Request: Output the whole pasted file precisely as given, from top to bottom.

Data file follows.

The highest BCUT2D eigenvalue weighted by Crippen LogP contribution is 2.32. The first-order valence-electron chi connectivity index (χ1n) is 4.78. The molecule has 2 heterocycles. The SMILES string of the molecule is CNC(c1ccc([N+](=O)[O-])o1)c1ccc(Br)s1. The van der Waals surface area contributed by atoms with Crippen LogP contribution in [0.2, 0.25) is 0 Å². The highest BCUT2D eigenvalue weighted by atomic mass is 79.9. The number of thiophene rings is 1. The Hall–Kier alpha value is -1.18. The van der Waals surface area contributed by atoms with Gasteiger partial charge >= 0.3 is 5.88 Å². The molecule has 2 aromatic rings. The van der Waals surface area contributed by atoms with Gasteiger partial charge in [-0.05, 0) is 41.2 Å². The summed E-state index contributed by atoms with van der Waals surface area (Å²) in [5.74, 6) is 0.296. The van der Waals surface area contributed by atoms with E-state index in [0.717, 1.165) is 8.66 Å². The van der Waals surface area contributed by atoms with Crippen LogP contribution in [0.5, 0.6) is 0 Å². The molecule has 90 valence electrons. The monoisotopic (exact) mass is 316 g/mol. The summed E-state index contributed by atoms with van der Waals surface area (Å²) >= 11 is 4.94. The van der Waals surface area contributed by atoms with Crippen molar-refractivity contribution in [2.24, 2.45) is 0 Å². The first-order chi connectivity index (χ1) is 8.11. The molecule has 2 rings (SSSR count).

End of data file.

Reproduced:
The highest BCUT2D eigenvalue weighted by Crippen LogP contribution is 2.32. The first-order valence-electron chi connectivity index (χ1n) is 4.78. The molecule has 2 heterocycles. The SMILES string of the molecule is CNC(c1ccc([N+](=O)[O-])o1)c1ccc(Br)s1. The van der Waals surface area contributed by atoms with Crippen LogP contribution in [0.2, 0.25) is 0 Å². The highest BCUT2D eigenvalue weighted by atomic mass is 79.9. The number of thiophene rings is 1. The Hall–Kier alpha value is -1.18. The van der Waals surface area contributed by atoms with Gasteiger partial charge >= 0.3 is 5.88 Å². The molecule has 2 aromatic rings. The van der Waals surface area contributed by atoms with Gasteiger partial charge in [-0.05, 0) is 41.2 Å². The summed E-state index contributed by atoms with van der Waals surface area (Å²) in [5.74, 6) is 0.296. The van der Waals surface area contributed by atoms with E-state index in [0.717, 1.165) is 8.66 Å². The van der Waals surface area contributed by atoms with Crippen LogP contribution in [0.5, 0.6) is 0 Å². The molecule has 90 valence electrons. The monoisotopic (exact) mass is 316 g/mol. The summed E-state index contributed by atoms with van der Waals surface area (Å²) >= 11 is 4.94. The van der Waals surface area contributed by atoms with Crippen molar-refractivity contribution in [2.24, 2.45) is 0 Å². The first-order chi connectivity index (χ1) is 8.11. The molecule has 2 rings (SSSR count).